If that's the case you'll be alright.

I just started roasting my own malts last year using THIS guide. He even shows how to make crystals and special b, by partially starting the conversion process and then roasting the grain with the sugars present.

This was medium amber roasted iirc 30 minutes at 350 degrees.



That guide also shows you how to make sweetmalts too, not just malts that add color.
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Old 09-18-2012, 02:44 PM   #9
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Many people make SMaSH beer. Single Malt, Single Hop. Nothing wrong with a base malt only beer. It will still be beer and there is a great chance that it will still turn out very tasty, even without crystal malt or roasted malts. Just depends on what YOU like.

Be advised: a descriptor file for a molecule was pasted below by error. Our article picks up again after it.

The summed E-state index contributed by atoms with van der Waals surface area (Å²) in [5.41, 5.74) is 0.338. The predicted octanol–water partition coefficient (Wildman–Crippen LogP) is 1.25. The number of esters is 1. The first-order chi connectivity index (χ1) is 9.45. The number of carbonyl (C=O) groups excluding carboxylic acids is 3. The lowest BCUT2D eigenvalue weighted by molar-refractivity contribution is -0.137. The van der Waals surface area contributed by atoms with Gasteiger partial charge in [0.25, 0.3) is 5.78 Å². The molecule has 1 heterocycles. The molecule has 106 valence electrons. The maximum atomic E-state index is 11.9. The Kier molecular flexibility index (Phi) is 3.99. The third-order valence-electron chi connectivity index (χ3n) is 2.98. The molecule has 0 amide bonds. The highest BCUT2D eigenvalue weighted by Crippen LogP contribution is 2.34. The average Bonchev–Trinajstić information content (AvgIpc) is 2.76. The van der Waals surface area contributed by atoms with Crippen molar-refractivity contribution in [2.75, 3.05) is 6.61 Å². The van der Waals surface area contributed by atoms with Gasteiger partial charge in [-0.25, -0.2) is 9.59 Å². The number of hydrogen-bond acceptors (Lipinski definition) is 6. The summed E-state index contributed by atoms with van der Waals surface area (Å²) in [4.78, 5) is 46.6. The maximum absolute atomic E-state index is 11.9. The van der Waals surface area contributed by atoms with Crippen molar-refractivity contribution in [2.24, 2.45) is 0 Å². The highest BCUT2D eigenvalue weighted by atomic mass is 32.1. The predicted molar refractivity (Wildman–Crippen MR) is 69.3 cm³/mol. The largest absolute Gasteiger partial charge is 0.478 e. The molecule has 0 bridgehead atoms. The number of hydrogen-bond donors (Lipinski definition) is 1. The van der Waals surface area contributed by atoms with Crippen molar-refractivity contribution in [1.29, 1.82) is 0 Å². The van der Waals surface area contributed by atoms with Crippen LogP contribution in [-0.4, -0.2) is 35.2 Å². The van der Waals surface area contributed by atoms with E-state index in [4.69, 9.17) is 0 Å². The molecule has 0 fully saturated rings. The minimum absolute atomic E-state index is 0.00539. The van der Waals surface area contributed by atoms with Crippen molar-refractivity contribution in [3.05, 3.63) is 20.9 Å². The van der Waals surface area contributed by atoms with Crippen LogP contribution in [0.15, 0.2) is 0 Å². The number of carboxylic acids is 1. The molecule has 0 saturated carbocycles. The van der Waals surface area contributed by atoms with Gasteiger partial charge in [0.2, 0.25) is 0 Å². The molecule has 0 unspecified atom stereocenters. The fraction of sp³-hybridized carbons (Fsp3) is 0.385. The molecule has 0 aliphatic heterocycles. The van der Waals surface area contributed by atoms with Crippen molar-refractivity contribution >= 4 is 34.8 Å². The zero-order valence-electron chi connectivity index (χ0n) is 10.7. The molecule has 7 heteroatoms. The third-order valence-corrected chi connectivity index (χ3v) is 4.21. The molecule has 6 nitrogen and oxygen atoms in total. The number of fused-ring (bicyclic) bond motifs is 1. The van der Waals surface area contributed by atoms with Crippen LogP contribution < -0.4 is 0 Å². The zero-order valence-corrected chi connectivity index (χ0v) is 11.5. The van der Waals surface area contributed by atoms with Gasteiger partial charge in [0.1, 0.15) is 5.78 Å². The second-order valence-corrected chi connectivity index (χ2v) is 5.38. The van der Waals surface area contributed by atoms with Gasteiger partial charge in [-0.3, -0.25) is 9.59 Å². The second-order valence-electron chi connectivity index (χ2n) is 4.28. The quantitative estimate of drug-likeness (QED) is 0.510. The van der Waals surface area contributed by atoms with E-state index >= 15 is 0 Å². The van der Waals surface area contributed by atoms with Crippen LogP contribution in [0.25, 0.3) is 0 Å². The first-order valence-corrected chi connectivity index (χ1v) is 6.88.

BrewerinBR and I made up a SMaSH IPA once with wort from Bells that they said was "only 2-row" and Chinook. Tasted great.

Sometimes simple is better.

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Old 09-18-2012, 02:52 PM   #10
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You can also try making your own specialty malts with the 2-row.
Roasting them for X amount of time for X long will produce different degrees of brown malt that can be used to get new flavors.
You can also try to make your own crystal malt in a similar manner.
Several threads on this.

Also, Do you have a source for hops and yeast?
These are as essential to make beer as grain is.

Edit: looks like I am late to the party with the roasting grain thing